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      Building better biomarkers: brain models in translational neuroimaging

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      Nature Neuroscience
      Springer Nature

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          There is no author summary for this article yet. Authors can add summaries to their articles on ScienceOpen to make them more accessible to a non-specialist audience.

          Abstract

          Neuroimaging and pattern recognition are being combined to develop brain models of clinical disorders. Such models yield biomarkers that can be shared and validated across populations, narrowing the gap between neuroscience and clinical applications. The authors summarize 475 translational modeling studies, highlighting challenges and ways to improve biomarker development.

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          Most cited references90

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          Distributed and overlapping representations of faces and objects in ventral temporal cortex.

          The functional architecture of the object vision pathway in the human brain was investigated using functional magnetic resonance imaging to measure patterns of response in ventral temporal cortex while subjects viewed faces, cats, five categories of man-made objects, and nonsense pictures. A distinct pattern of response was found for each stimulus category. The distinctiveness of the response to a given category was not due simply to the regions that responded maximally to that category, because the category being viewed also could be identified on the basis of the pattern of response when those regions were excluded from the analysis. Patterns of response that discriminated among all categories were found even within cortical regions that responded maximally to only one category. These results indicate that the representations of faces and objects in ventral temporal cortex are widely distributed and overlapping.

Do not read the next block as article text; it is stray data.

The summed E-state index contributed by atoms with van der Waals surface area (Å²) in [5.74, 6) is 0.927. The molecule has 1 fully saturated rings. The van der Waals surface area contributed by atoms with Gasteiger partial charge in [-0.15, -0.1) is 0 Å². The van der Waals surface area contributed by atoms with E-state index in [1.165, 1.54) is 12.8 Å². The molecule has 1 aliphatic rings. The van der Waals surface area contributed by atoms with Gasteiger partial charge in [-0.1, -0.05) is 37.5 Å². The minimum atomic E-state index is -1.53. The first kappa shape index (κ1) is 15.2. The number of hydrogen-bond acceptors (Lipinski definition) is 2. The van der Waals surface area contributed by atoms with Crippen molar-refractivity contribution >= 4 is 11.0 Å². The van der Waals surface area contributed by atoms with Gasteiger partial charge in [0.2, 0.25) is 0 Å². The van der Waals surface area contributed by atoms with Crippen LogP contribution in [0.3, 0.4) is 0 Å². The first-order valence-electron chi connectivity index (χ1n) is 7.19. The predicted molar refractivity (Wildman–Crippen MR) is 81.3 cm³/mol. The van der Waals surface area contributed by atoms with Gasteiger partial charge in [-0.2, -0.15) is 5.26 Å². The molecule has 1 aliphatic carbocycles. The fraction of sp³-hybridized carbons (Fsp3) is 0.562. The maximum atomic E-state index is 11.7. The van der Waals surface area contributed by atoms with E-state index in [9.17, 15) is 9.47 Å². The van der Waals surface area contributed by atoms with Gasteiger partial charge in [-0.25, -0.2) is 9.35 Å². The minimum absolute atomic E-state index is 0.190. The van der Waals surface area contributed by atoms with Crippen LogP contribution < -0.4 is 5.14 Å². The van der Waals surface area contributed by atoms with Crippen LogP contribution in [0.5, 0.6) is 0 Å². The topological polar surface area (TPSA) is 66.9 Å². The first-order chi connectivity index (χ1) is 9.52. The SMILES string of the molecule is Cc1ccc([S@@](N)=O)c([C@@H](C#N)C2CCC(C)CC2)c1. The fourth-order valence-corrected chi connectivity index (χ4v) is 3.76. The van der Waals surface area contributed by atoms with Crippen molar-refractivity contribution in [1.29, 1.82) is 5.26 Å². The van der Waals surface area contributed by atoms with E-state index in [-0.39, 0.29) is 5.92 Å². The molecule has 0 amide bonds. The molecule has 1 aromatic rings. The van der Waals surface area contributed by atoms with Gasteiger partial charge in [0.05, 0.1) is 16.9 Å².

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            Information-based functional brain mapping.

            The development of high-resolution neuroimaging and multielectrode electrophysiological recording provides neuroscientists with huge amounts of multivariate data. The complexity of the data creates a need for statistical summary, but the local averaging standardly applied to this end may obscure the effects of greatest neuroscientific interest. In neuroimaging, for example, brain mapping analysis has focused on the discovery of activation, i.e., of extended brain regions whose average activity changes across experimental conditions. Here we propose to ask a more general question of the data: Where in the brain does the activity pattern contain information about the experimental condition? To address this question, we propose scanning the imaged volume with a "searchlight," whose contents are analyzed multivariately at each location in the brain.
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              Neural Networks and the Bias/Variance Dilemma

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                Author and article information

                Journal
                Nature Neuroscience
                Nat Neurosci
                Springer Nature
                1097-6256
                1546-1726
                February 23 2017
                February 23 2017
                : 20
                : 3
                : 365-377
                Article
                10.1038/nn.4478
                5988350
                28230847
                13c76e8c-a8aa-4d6a-8670-8cc42a41201e
                © 2017
                History

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